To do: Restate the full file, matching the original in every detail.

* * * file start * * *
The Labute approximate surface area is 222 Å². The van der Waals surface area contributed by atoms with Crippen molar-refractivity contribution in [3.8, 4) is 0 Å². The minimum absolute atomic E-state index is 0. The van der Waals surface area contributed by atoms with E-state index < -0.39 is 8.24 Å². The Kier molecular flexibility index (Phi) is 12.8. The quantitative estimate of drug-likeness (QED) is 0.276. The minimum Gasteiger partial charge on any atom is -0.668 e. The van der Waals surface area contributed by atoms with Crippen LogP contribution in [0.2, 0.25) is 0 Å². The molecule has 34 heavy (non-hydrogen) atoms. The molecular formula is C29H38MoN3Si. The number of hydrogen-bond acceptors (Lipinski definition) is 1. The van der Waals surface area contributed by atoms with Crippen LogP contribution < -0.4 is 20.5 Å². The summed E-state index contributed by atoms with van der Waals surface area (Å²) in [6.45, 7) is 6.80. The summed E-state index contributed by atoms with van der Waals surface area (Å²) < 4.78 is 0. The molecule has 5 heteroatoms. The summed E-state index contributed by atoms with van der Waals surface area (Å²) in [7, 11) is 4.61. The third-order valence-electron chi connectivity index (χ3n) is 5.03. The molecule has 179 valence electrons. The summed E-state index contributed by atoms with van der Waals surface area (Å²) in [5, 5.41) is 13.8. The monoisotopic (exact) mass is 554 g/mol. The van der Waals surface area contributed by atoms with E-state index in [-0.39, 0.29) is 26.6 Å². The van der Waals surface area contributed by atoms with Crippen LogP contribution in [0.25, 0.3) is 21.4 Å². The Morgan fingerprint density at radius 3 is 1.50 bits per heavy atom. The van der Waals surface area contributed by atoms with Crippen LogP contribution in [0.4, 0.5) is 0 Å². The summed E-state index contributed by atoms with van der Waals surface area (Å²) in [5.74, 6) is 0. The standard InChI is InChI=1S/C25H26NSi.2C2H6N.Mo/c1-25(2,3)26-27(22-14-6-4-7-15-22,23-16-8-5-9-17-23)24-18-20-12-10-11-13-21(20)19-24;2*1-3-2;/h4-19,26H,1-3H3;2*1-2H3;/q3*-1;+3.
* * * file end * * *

The Labute approximate surface area is 222 Å². The van der Waals surface area contributed by atoms with Crippen molar-refractivity contribution in [3.8, 4) is 0 Å². The minimum absolute atomic E-state index is 0. The van der Waals surface area contributed by atoms with E-state index < -0.39 is 8.24 Å². The Kier molecular flexibility index (Phi) is 12.8. The quantitative estimate of drug-likeness (QED) is 0.276. The minimum Gasteiger partial charge on any atom is -0.668 e. The van der Waals surface area contributed by atoms with Crippen LogP contribution in [0.2, 0.25) is 0 Å². The molecule has 34 heavy (non-hydrogen) atoms. The molecular formula is C29H38MoN3Si. The number of hydrogen-bond acceptors (Lipinski definition) is 1. The van der Waals surface area contributed by atoms with Crippen LogP contribution < -0.4 is 20.5 Å². The summed E-state index contributed by atoms with van der Waals surface area (Å²) in [6.45, 7) is 6.80. The summed E-state index contributed by atoms with van der Waals surface area (Å²) < 4.78 is 0. The molecule has 5 heteroatoms. The summed E-state index contributed by atoms with van der Waals surface area (Å²) in [7, 11) is 4.61. The third-order valence-electron chi connectivity index (χ3n) is 5.03. The molecule has 179 valence electrons. The summed E-state index contributed by atoms with van der Waals surface area (Å²) in [5, 5.41) is 13.8. The monoisotopic (exact) mass is 554 g/mol. The van der Waals surface area contributed by atoms with E-state index in [-0.39, 0.29) is 26.6 Å². The van der Waals surface area contributed by atoms with Crippen LogP contribution in [0.25, 0.3) is 21.4 Å². The Morgan fingerprint density at radius 3 is 1.50 bits per heavy atom. The van der Waals surface area contributed by atoms with Crippen LogP contribution in [0.4, 0.5) is 0 Å². The summed E-state index contributed by atoms with van der Waals surface area (Å²) in [5.74, 6) is 0. The standard InChI is InChI=1S/C25H26NSi.2C2H6N.Mo/c1-25(2,3)26-27(22-14-6-4-7-15-22,23-16-8-5-9-17-23)24-18-20-12-10-11-13-21(20)19-24;2*1-3-2;/h4-19,26H,1-3H3;2*1-2H3;/q3*-1;+3.